How to beat Spongebob


While Jonathan has been away, for my own sanity and survival, I have been trying to teach Ferdinand how to listen, and good manners. To learn table manners, I realized the first thing I was going to have to do was get him to the table. He likes to sit in his egg chair and eat in front of the TV, and I can’t argue with him that it’s not really a problem if you’re shoving six pieces of pancake in your mouth at the same time, if the only one looking back at you is Spongebob.
The hardest part is convincing him that it is all going to be worth it. I try to lure him over by changing the decor for dining. I put up his own drawings for ice breakers, pictures of his cousins, and a calendar that we made to mark off the days until Dad comes home. I lit a candle and put some music on. Fire always peaks Ferd’s interest.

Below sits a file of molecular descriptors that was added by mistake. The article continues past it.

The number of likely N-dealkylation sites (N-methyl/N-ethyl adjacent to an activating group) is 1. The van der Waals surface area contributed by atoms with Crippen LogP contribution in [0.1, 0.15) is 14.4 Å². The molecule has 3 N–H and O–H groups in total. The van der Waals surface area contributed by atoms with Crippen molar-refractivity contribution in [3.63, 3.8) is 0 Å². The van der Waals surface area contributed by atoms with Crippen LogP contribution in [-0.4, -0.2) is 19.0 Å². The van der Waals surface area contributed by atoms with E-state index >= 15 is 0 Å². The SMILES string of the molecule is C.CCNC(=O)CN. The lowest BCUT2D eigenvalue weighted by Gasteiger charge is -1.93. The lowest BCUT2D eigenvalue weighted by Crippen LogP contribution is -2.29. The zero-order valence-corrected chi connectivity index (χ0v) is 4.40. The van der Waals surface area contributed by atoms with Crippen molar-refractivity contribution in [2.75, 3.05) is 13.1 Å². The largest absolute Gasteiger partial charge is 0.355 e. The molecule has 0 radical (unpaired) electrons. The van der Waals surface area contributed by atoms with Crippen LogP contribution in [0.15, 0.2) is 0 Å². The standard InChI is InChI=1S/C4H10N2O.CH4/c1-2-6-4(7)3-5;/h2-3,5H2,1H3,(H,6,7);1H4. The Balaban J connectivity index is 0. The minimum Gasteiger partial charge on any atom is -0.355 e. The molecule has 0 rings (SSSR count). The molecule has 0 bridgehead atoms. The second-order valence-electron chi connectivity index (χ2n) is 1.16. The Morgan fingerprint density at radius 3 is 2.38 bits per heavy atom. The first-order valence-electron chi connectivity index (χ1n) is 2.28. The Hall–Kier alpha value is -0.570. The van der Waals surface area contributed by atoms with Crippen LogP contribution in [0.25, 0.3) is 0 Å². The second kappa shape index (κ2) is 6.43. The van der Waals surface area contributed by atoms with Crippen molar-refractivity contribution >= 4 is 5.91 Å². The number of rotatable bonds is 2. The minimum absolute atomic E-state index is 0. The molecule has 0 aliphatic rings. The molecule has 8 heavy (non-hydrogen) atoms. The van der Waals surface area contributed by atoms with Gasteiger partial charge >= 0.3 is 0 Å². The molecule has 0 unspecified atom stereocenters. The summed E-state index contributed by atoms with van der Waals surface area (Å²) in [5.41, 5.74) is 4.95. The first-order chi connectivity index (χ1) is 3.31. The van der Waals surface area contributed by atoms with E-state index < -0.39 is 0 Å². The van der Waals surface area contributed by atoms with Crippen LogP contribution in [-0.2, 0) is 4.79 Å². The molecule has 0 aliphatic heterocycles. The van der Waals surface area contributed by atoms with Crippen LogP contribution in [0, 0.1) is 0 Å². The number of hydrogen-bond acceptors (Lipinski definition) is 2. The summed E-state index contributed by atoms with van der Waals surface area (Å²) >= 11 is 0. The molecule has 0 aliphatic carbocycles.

He eats whatever I eat, with ketchup, and it’s easier to start with a menu that you know is geared for success. Last night we had tiny organic turkey meatballs, string beans with olive oil and garlic, and mashed potatoes, and then chocolate cupcakes, fresh whipped cream, and colored sprinkles for dessert.
Here is what we had to work on: no swinging the napkins over our heads or wearing them like a hat, maintaining more food than ketchup on the plate to start, keeping your head above the table at all times, laughing at mom’s jokes, and not asking mom to tell the same joke more than three times.

Old Friends

I have been a cook for about a hundred and and twenty eight years now, (if you count it in dog years, which you have to really, because cooking is hard). You would think that when I’m hungry, ideas would spring from my head like little baby spiders going out into the world for the very first time; sometimes, but you know a lot of the time I do the same things over and over and over again. The trick is, to improve your list of standby’s. You wouldn’t throw out your oldest best friend just because someone new came to town with some good jokes and a cute outfit.